Until this week, Alaska's three-person Congressional delegation had presented a mostly united front on the controversial Pebble Mine, the massive and as yet un-mined copper, gold and molybdenum deposit in Southwest Alaska, near the headwaters of the rivers that feed the famed Bristol Bay salmon run.
Their position: supportive of the mining company's' right to explore the deposit and leery of any effort to quash the mine's development preemptively, particularly if it came from outside the state's borders. Pebble, they held, was an Alaskan resource on state-owned lands, and the decision ought to be made by Alaskans. Which is why they took offense to the EPA's decision in 2011 to begin a study of the potential impacts of large-scale mining on the Bristol Bay watershed.
Last week, the EPA released the final draft of its Bristol Bay Watershed Assessment, concluding that a large-scale mine in Bristol Bay would represent an unacceptable risk to the region's salmon-based ecosystem. It was that report, widely seen as the first step towards a potential action to block the mine, that seems to have goaded Sen. Mark Begich into coming out against the mine.
In an interview over the weekend with the Anchorage Daily News, Sen. Begich said of Pebble:
"Wrong mine, wrong place, too big ... Too many potential long-term impacts to a fishery that is pretty critical to that area but also to Alaska, to world markets."
The "wrong mine, wrong place" formulation is a nifty one, allowing Begich to toe a line necessary for any Alaskan politician opposing Pebble: pro-mining in general, just opposed to this mine in particular. For those who have been following this issue for a while, there were clear, and likely intentional, echoes in Begich's statement, one of which Anchorage Daily News picked up on:
Begich's language almost mirrors former U.S. Sen. Ted Stevens' wording back in 2008 when asked about Pebble at a campaign stop in Kodiak. "I am not opposed to mining, but it is the wrong mine for the wrong place," Stevens said.
On reading Begich's words, I thought immediately of Stevens, but also of another Alaskan politician, Rick Halford, former President of the Alaska State Senate and now a vehement opponent of the mine. I can't be sure that he originated it, but he has long used an eloquent variation of that mantra. Here's what Halford said in June 2008 at the Pacific Fisheries Legislative Task Force meeting in Dillingham, as I reported in Outside Magazine:
Rick Halford, a former Alaska state senator who's generally pro-extraction but opposes the Pebble mine, summed it up at the Dillingham meeting. "Mining is an important part of Alaska's heritage," he said. "But this particular prospect, in this particular location, is a disaster for all time."
Coming on the heals of the EPA's report, it was hard not to see Begich's statements as a tacit endorsement of EPA action. According to Anchorage Daily News, that's not the case:
Begich said he wasn't calling for EPA to veto the mine. Alaskans have been pushing him for years to take a stand, and with the study finally complete, he said it was time. His office has received about 2,800 communications from Alaskans against Pebble and about 280 in support of it, he said.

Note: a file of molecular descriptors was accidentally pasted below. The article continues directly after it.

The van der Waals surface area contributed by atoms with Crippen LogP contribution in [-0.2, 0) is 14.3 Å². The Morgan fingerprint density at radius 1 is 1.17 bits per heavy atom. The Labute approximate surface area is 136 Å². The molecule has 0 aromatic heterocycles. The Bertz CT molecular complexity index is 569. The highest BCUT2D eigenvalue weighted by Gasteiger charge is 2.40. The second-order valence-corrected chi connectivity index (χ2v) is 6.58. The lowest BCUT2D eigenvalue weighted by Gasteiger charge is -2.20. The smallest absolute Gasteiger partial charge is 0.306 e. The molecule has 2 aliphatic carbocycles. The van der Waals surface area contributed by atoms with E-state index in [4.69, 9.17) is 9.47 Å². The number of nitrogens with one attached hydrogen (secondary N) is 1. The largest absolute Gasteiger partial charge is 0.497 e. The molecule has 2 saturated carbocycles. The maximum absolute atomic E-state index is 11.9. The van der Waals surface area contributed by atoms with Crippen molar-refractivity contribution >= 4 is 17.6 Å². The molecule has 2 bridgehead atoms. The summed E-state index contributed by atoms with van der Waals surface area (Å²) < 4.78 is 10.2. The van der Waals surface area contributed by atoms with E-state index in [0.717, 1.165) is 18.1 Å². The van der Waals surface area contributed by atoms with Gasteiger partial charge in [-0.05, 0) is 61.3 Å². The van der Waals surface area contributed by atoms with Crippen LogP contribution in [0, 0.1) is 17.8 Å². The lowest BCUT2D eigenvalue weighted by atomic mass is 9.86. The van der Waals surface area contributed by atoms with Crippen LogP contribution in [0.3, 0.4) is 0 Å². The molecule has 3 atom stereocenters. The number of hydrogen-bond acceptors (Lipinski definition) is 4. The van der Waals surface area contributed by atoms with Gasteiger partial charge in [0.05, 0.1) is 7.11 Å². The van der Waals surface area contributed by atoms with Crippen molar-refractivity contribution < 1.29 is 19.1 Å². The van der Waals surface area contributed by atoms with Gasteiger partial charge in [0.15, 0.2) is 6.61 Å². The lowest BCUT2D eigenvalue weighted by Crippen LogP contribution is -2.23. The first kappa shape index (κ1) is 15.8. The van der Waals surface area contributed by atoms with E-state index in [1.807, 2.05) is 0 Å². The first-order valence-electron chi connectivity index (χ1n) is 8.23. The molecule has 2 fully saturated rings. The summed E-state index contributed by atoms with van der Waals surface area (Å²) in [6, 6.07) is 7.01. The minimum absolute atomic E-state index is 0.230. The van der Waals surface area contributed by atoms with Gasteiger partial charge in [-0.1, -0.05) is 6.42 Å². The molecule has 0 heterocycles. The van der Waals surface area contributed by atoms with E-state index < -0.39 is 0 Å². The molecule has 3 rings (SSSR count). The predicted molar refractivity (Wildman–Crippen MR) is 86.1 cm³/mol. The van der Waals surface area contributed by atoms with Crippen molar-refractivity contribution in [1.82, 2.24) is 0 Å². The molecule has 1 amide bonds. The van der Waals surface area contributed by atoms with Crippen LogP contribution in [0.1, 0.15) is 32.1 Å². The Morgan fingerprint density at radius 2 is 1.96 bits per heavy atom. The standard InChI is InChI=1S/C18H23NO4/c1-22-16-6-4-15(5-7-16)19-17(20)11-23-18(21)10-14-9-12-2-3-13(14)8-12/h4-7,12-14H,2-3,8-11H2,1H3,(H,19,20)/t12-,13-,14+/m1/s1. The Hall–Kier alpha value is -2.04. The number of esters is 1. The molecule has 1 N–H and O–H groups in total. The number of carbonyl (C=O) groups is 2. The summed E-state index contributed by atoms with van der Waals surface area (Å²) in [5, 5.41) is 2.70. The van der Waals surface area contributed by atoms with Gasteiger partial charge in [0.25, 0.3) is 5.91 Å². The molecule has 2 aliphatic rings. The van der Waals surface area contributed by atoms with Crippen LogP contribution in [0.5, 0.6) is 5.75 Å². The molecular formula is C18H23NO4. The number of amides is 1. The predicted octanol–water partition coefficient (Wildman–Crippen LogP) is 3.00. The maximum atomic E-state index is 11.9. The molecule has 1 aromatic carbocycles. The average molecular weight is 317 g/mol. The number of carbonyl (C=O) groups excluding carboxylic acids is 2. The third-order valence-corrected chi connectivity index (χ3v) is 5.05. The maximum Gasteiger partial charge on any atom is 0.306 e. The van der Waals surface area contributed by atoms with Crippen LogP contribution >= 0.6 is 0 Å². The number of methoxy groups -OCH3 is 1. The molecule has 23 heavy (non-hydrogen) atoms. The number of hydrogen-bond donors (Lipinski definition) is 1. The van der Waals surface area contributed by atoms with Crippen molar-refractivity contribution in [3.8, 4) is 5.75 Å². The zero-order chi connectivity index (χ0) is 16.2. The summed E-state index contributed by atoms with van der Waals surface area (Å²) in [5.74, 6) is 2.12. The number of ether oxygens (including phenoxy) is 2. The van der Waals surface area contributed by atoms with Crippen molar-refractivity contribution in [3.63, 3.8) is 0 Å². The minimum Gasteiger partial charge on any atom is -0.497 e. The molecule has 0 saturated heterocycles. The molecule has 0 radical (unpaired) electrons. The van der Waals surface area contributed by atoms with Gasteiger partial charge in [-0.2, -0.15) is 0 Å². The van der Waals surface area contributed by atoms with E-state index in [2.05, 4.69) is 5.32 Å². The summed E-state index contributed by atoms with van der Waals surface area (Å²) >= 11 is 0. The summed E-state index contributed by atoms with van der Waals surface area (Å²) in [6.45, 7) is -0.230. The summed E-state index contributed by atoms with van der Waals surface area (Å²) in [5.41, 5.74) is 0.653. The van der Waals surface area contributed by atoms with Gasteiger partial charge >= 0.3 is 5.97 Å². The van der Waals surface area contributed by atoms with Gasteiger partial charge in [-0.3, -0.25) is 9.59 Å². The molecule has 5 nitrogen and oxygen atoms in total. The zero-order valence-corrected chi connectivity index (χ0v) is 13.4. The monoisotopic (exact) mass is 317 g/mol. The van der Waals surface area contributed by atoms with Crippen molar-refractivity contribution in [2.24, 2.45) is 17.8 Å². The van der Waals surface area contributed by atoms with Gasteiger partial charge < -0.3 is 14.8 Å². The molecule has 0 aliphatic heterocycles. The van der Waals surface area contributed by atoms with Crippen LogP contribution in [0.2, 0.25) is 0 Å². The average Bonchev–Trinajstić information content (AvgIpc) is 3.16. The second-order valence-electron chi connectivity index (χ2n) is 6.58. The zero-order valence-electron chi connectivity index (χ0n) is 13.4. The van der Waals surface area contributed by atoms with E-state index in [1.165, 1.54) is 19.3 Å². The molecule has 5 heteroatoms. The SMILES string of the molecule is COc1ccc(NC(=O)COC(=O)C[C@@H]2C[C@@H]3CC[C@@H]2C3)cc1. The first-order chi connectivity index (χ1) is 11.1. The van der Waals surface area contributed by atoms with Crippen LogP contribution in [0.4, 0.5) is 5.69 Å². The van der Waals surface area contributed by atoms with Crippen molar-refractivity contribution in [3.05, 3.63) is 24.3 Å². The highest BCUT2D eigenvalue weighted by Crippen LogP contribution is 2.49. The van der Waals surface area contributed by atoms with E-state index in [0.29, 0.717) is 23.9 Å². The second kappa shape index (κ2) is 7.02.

Naturally, the Pebble Partnership was not pleased and issued its own statement, in which they tried to portray Sen. Begich as in the pocket of a carpet-bagging, overreaching EPA.
"We also are stunned that an Alaskan Senator supports the EPA, a federal agency acting unilaterally to make decisions about future development on state land in Alaska," it reads.
The Senator's statement, in their eyes, aids those who would seek to prevent them from a fair hearing via the state and federal permitting process.
"There is no environmental harm whatsoever that will be caused by allowing Pebble into that [permitting] process," the Pebble Partnership released in a statement.
This has been Pebble's response to criticism for years: Wait until we have a mine plan, and then give it a fair shot in the permitting process. And while opponents say that the permitting process is rigged in the mining company's favor, and Begich grew tired of waiting for them to release a detailed plan, the two other members of Alaska's Congressional delegation seem to agree, at least in part, with Pebble.
As Murkowski told Anchorage Daily News, "I remain convinced that a preemptive veto of a mine or any other project, which the agency claims it can do under the Clean Water Act, would set a terrible precedent for development in our state and across the nation."
Representative Don Young was a little more direct in his defense of states' rights.
"For the EPA to come into Alaska and lay the groundwork to preemptively oppose a project located entirely on state lands, and subject tot rigorous state permitting," Young said in a press release, "is a serious threat to not only Alaska's sovereignty, but the rights of states nationwide."
But I wonder if, behind Rep. Young's vehemence and Pebble's outrage, there might be a hint of desperation. In September of last year, Pebble lost its major backer when Anglo-American pulled out of the project, and in December, Rio Tinto, another global mining giant, said it was re-evaluating its stake in Pebble. For Begich, it seems the EPA report was the last straw. And now that he's jumped ship, will others follow?